Turkey, Iran to found joint university amid tensions
Even though political tensions persist between Iran and Turkey, officials from two universities signed a protocol to found a joint university in the eastern province of Van, which borders Iran, after an extensive discussion of plans in a meeting on Saturday, Today's Zaman reported.
Officials from Van Yüzüncü Yıl University and the Iranian University of Tabriz will work together to establish the Turkish-Iranian university. Turkey and Iran signaled last year that they would establish a joint university to bolster cooperation between the two countries in higher education.
In a related development, former Education Minister of Turkey Ömer Dinçer and Iranian Education Minister Hamid Reza Haji Babai signed an agreement to cooperate in the field of education on June 19, 2012. After the deal was approved by Turkey's Cabinet of Ministers on Dec. 12, it was published in the Official Gazette on Jan. 23. The details of the agreement have emerged.
The agreement will automatically be renewed every year unless an objection is raised. While the deal basically aims to strengthen the educational ties between the two nations, it also includes addressing joint extracurricular activities for young people including children in kindergarten.
According to the agreement, teacher, expert and student exchange programs will be launched; the two countries will invite each other to educational events such as art festivals, conferences, seminars, scientific and sporting events. The countries have agreed to facilitate the educational exchange by making it easier for students and teachers attend the events in the two countries. Additionally the nations will share data and resources targeting all levels from kindergarten to university as well as particular attention to information and communication technologies.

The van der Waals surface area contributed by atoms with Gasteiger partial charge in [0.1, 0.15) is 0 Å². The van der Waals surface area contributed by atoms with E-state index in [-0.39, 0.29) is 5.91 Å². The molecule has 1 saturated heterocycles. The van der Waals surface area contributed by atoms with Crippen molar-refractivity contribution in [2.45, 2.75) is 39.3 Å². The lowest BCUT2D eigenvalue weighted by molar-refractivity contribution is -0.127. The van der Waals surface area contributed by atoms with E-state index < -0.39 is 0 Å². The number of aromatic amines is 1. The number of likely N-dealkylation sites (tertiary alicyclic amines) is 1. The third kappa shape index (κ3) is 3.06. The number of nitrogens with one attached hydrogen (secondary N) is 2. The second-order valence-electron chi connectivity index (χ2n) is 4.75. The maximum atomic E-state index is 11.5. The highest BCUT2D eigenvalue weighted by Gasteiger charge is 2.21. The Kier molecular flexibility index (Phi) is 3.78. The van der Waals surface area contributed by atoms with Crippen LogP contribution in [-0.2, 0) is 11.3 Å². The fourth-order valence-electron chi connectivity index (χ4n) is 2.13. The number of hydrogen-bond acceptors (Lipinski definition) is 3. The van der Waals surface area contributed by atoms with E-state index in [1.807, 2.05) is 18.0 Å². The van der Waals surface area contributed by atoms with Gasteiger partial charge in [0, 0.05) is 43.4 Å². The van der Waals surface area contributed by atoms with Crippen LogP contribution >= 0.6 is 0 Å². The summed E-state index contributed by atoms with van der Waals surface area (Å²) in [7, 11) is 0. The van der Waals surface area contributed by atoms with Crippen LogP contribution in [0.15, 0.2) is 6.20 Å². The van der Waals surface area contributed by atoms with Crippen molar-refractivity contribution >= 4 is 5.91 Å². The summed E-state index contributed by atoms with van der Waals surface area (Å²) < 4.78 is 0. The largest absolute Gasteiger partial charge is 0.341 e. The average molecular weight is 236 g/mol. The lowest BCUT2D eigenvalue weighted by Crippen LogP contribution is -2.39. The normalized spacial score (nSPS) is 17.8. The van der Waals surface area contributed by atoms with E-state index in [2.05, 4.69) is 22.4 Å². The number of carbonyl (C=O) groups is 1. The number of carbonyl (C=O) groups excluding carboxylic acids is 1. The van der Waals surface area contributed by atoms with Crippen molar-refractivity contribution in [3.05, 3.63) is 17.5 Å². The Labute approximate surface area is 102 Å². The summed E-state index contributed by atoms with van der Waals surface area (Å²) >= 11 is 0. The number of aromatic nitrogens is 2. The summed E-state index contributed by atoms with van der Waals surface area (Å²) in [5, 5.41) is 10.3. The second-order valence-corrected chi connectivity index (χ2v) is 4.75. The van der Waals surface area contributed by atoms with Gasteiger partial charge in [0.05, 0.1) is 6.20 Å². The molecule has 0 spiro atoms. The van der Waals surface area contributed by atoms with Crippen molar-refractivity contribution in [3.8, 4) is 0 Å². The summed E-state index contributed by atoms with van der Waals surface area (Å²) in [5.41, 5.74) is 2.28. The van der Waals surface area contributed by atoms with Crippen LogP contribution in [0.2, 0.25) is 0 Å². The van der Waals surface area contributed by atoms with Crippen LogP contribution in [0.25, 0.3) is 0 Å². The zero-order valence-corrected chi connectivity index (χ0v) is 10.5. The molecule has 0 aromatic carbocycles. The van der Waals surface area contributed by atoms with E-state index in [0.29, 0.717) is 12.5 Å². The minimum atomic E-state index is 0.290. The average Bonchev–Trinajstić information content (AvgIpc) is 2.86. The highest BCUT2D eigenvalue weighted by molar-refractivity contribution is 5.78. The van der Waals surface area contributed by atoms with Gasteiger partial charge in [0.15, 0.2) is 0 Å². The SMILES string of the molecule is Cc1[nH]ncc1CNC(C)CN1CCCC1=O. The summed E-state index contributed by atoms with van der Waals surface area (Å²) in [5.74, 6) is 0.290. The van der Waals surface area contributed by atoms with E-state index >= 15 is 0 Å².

The deal envisages holding joint book fairs, exhibitions and theater plays as well as joint workshops with the participation of experts from both countries on issues including crisis management following an earthquake. It is also planned to establish a student group represents Turkey which will have be engaged in common activities with its equivalent to be formed in Iran.
One of the remarkable articles in the agreement is to connect 10 high schools in Turkey to 10 in Iran to pave the way for knowledge sharing. Publications from the educational ministries of the two countries will be shared, while assisting educators in obtaining residence permits for educational exchanges in the two countries.
While the number of projects related to education is poised to increase between the two nations, Iran and Turkey continue to clash in the area of politics. One of the contentious issues is Syria, on which the countries have dissenting opinions. The day the first of six NATO Patriot missile batteries became operational along the Turkish-Syrian border, Ali Akbar Velayati, an advisor to Iran's supreme leader Ayatollah Ali Khamenei, said that any attack on Syria is an attack on Iran and that Tehran will use any means available to keep President Bashar al-Assad's regime in power.
Turkey accuses Iran of supporting the terrorist Kurdistan Workers' Party (PKK). During the summer when the PKK increased attacks, Turkish Deputy Prime Minister Bülent Arınç said the surge in terror incidents in Turkey is tied to Tehran's increased support for the PKK. Iranian Foreign Ministry spokesman Ramin Mehmanparast denied Arınç's accusation. In recent weeks a PKK member, Raşit Ali Raşit, claimed that he is an agent working on behalf of Iran during an interrogation at Hatay Police Department's anti-terror branch unit. Raşit claimed he was entrusted with the task by the Iranian government.